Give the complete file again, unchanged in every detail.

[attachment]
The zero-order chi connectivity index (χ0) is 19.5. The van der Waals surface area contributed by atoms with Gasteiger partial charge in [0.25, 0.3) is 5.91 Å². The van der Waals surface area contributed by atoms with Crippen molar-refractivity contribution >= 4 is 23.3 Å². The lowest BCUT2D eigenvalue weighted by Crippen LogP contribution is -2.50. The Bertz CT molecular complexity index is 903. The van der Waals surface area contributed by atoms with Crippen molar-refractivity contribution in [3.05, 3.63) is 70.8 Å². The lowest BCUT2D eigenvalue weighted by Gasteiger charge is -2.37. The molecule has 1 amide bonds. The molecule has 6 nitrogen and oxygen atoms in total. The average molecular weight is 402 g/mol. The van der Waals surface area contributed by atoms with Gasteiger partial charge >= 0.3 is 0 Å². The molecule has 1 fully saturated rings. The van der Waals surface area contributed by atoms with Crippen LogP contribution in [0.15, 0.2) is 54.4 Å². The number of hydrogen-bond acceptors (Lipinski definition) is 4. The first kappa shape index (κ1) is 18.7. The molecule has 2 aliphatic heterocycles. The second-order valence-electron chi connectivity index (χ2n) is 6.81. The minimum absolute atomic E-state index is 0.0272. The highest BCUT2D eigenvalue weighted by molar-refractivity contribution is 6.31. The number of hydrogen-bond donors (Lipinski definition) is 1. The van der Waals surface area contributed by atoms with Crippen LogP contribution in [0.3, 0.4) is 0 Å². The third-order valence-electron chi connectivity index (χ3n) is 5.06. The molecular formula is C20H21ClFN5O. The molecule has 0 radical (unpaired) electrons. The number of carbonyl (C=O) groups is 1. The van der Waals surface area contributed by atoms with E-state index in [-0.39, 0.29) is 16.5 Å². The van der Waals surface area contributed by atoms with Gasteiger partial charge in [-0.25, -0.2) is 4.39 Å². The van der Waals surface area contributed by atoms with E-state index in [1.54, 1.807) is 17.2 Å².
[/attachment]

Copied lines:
The zero-order chi connectivity index (χ0) is 19.5. The van der Waals surface area contributed by atoms with Gasteiger partial charge in [0.25, 0.3) is 5.91 Å². The van der Waals surface area contributed by atoms with Crippen molar-refractivity contribution >= 4 is 23.3 Å². The lowest BCUT2D eigenvalue weighted by Crippen LogP contribution is -2.50. The Bertz CT molecular complexity index is 903. The van der Waals surface area contributed by atoms with Crippen molar-refractivity contribution in [3.05, 3.63) is 70.8 Å². The lowest BCUT2D eigenvalue weighted by Gasteiger charge is -2.37. The molecule has 1 amide bonds. The molecule has 6 nitrogen and oxygen atoms in total. The average molecular weight is 402 g/mol. The van der Waals surface area contributed by atoms with Gasteiger partial charge >= 0.3 is 0 Å². The molecule has 1 fully saturated rings. The van der Waals surface area contributed by atoms with Crippen LogP contribution in [0.15, 0.2) is 54.4 Å². The number of hydrogen-bond acceptors (Lipinski definition) is 4. The first kappa shape index (κ1) is 18.7. The molecule has 2 aliphatic heterocycles. The second-order valence-electron chi connectivity index (χ2n) is 6.81. The minimum absolute atomic E-state index is 0.0272. The highest BCUT2D eigenvalue weighted by molar-refractivity contribution is 6.31. The number of hydrogen-bond donors (Lipinski definition) is 1. The van der Waals surface area contributed by atoms with Crippen LogP contribution in [0.3, 0.4) is 0 Å². The third-order valence-electron chi connectivity index (χ3n) is 5.06. The molecular formula is C20H21ClFN5O. The molecule has 0 radical (unpaired) electrons. The number of carbonyl (C=O) groups is 1. The van der Waals surface area contributed by atoms with E-state index in [-0.39, 0.29) is 16.5 Å². The van der Waals surface area contributed by atoms with Gasteiger partial charge in [-0.25, -0.2) is 4.39 Å². The van der Waals surface area contributed by atoms with E-state index in [1.54, 1.807) is 17.2 Å².